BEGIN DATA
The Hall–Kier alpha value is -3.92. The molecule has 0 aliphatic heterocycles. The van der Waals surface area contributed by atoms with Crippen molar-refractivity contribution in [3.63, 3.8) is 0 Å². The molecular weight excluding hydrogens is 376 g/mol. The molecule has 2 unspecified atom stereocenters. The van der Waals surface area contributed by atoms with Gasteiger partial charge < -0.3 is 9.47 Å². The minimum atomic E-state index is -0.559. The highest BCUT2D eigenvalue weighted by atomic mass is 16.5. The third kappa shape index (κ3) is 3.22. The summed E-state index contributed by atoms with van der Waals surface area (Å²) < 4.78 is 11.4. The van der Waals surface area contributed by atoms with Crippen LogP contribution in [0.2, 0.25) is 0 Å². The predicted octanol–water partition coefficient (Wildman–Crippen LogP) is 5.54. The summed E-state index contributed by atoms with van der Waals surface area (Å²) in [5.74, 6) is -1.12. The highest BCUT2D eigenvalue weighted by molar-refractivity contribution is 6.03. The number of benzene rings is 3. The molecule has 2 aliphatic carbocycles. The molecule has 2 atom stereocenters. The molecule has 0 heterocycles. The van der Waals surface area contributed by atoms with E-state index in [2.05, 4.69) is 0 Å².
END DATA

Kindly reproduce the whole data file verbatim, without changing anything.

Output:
The Hall–Kier alpha value is -3.92. The molecule has 0 aliphatic heterocycles. The van der Waals surface area contributed by atoms with Crippen molar-refractivity contribution in [3.63, 3.8) is 0 Å². The molecular weight excluding hydrogens is 376 g/mol. The molecule has 2 unspecified atom stereocenters. The van der Waals surface area contributed by atoms with Gasteiger partial charge < -0.3 is 9.47 Å². The minimum atomic E-state index is -0.559. The highest BCUT2D eigenvalue weighted by atomic mass is 16.5. The third kappa shape index (κ3) is 3.22. The summed E-state index contributed by atoms with van der Waals surface area (Å²) < 4.78 is 11.4. The van der Waals surface area contributed by atoms with Crippen LogP contribution in [0.2, 0.25) is 0 Å². The predicted octanol–water partition coefficient (Wildman–Crippen LogP) is 5.54. The summed E-state index contributed by atoms with van der Waals surface area (Å²) in [5.74, 6) is -1.12. The highest BCUT2D eigenvalue weighted by molar-refractivity contribution is 6.03. The number of benzene rings is 3. The molecule has 2 aliphatic carbocycles. The molecule has 2 atom stereocenters. The molecule has 0 heterocycles. The van der Waals surface area contributed by atoms with E-state index in [2.05, 4.69) is 0 Å².